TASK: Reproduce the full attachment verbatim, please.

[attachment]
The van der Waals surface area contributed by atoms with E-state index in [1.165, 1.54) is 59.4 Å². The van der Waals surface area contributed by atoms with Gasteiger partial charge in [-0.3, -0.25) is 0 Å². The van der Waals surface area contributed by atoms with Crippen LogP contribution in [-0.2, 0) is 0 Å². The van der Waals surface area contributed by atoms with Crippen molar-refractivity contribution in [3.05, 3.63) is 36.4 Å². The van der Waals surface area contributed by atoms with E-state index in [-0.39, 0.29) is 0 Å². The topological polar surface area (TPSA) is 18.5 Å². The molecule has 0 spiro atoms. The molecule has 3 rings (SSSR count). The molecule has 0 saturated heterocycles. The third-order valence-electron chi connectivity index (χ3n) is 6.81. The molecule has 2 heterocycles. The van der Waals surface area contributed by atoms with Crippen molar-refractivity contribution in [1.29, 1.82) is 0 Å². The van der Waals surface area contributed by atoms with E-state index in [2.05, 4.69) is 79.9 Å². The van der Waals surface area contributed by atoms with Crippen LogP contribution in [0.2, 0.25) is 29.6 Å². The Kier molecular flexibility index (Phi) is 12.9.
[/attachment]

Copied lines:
The van der Waals surface area contributed by atoms with E-state index in [1.165, 1.54) is 59.4 Å². The van der Waals surface area contributed by atoms with Gasteiger partial charge in [-0.3, -0.25) is 0 Å². The van der Waals surface area contributed by atoms with Crippen LogP contribution in [-0.2, 0) is 0 Å². The van der Waals surface area contributed by atoms with Crippen molar-refractivity contribution in [3.05, 3.63) is 36.4 Å². The van der Waals surface area contributed by atoms with E-state index in [-0.39, 0.29) is 0 Å². The topological polar surface area (TPSA) is 18.5 Å². The molecule has 0 spiro atoms. The molecule has 3 rings (SSSR count). The molecule has 0 saturated heterocycles. The third-order valence-electron chi connectivity index (χ3n) is 6.81. The molecule has 2 heterocycles. The van der Waals surface area contributed by atoms with Crippen molar-refractivity contribution in [1.29, 1.82) is 0 Å². The van der Waals surface area contributed by atoms with E-state index in [2.05, 4.69) is 79.9 Å². The van der Waals surface area contributed by atoms with Crippen LogP contribution in [0.2, 0.25) is 29.6 Å². The Kier molecular flexibility index (Phi) is 12.9.